Presidential records put under gag order
By Bob Kemper Washington Bureau Published November 2, 2001 (Chicago Tribune)
WASHINGTON -- President Bush signed an executive order Thursday giving him
unprecedented power to keep presidential papers secret, even those that
would have been released after the 12-year wait now required by law.
The order outraged advocates of declassifying records, who charged that it
was unlawful and would usher in a new era of government secrecy. They also
expressed concerns that the order would allow the president to block the
release of information involving Bush aides who served under the two
previous Republican administrations under Ronald Reagan and the elder
George Bush and now are helping to run the war on terrorism.
The order was signed as the administration moved on other fronts to get out
its message, opening offices in London and Pakistan to rebut reports from
the Taliban government, launching a public-relations campaign at home to
reassure Americans that the White House was prepared to handle the anthrax
threat, and scheduling diplomatic meetings to help Bush solidify support
for the U.S-led military campaign in Afghanistan.
Bush aides began drafting the executive order in May in response to the
scheduled release of some 68,000 pages of records from the Reagan
administration, as required by the 1978 Presidential Records Act. The
documents were to be released in January but the current administration put
off the release three times to review legal questions.
White House chief counsel Alberto Gonzales said the president was mainly
concerned about releasing papers that could compromise national security.
But Gonzales said he could not give an example in which national security
was jeopardized by the release of such papers, while historians insisted
safeguards existed against the release of such sensitive information.
Ari Fleischer, White House press secretary, said the order would provide an
"orderly process" to help archivists handle requests for the papers and
that "more information will be forthcoming" because of the action.
White House officials said Bush would not block documents just because they
might embarrass current aides, such as Elliot Abrams, who was indicted but
later pardoned for his involvement in the Iran-contra affair, and John
Negroponte, a controversial ambassador to Honduras in the 1980s. Abrams now
works at the National Security Council while Negroponte is ambassador to
the United Nations.
Other Reagan aides now in the current Bush administration include Secretary
of State Colin Powell, Budget Director Mitch Daniels Jr. and White House
Chief of Staff Andrew Card.
White House officials said the president also was not trying to prevent the
release of documents that reflect unfavorably on his father, who was
Reagan's vice president before winning the presidency in 1988.
"This is not about trying to protect embarrassing documents," Gonzales said.
Bush's order would allow him to block the release of any presidential
papers for a variety of reasons even if the former president wished to have
his documents made public.
The Presidential Records Act was in response to Watergate investigation and
former President Nixon's attempts to hold on to his papers and tape
recordings. It made presidential records the property of government, not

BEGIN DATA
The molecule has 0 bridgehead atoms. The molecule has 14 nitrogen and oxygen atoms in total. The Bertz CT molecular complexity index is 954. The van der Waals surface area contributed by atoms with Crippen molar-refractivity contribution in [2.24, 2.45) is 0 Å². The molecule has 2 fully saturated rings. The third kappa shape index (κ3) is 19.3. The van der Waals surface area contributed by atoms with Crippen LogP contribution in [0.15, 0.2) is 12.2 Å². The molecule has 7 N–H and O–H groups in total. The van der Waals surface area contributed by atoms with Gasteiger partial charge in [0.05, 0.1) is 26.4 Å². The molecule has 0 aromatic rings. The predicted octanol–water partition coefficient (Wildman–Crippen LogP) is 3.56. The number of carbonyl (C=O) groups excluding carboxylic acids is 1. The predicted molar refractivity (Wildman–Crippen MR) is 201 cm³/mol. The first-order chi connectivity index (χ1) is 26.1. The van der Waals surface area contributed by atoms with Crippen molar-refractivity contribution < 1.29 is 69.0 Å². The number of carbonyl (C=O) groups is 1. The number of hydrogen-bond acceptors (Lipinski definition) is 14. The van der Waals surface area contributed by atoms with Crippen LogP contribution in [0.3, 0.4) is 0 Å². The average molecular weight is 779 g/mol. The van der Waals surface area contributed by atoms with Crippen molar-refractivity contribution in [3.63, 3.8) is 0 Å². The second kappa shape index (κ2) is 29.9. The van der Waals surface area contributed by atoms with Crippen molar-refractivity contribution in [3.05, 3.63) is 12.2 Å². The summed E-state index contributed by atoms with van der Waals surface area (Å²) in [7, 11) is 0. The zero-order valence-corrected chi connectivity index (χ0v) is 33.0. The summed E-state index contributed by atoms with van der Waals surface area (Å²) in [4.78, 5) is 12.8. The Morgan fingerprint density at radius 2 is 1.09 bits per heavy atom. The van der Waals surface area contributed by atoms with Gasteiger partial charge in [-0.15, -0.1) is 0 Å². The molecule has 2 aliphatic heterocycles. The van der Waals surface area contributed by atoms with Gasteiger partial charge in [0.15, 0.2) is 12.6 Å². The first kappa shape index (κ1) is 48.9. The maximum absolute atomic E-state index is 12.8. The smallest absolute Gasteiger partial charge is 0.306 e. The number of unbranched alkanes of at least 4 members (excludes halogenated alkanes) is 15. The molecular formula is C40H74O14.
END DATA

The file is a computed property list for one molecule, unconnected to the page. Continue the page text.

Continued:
Law has 12-year cap
Under the 1978 law, presidential records are to be released after 12 years,
except for those withheld for national security or certain personal reasons
specified by law. A former president can claim executive privilege to
prevent the release of certain documents, and under Bush's order a sitting
president could not force their release.
"It will not be driven by politics or what looks good, it will be driven by
what is allowed under the Constitution," Gonzales said. "Look, we haven't
withheld a single document yet."
Historians speculated that the White House might be worried that the war on
terrorism may generate documents the Bush administration would rather not
see exposed down the road.
"I think their motive is to have control of their own records" after Bush
leaves office, said Anna Nelson, a historian at American University.
In the information war being waged overseas, the administration is setting
up the offices in London and Pakistan to get out its side of the story to
the international news media.
While the U.S. news media have been seen as largely sympathetic toward the
bombing in Afghanistan, an anti-American sentiment pervades foreign
coverage of the war in the Middle East and elsewhere, White House officials
That kind of coverage is fanning resentment among Muslims in other
countries whose leaders support America, such as Pakistan.
Making the rounds
As part of the effort to broaden the U.S. message abroad, Bush plans to
meet key foreign leaders next week in Washington as a prelude to his debut
speech before the United Nations' General Assembly on Nov. 10.
Bush will meet with the leaders of Britain, France, India, Brazil, Ireland
and Algeria. He is also scheduled to meet with Pakistan's president, Gen.
Pervez Musharraf, in New York during the UN meeting.
National Security Adviser Condoleezza Rice said the president also will
launch a public-relations campaign at home to reassure the public that the
administration is in control of the mail-borne anthrax attacks, which have
spread in recent weeks and account for four deaths.
Bush will address via satellite a gathering of Central European nations in
Warsaw to talk about how they can aid the war on terrorism.
The president also will make a major address to the American public next
week, though the White House has not announced the date or the type of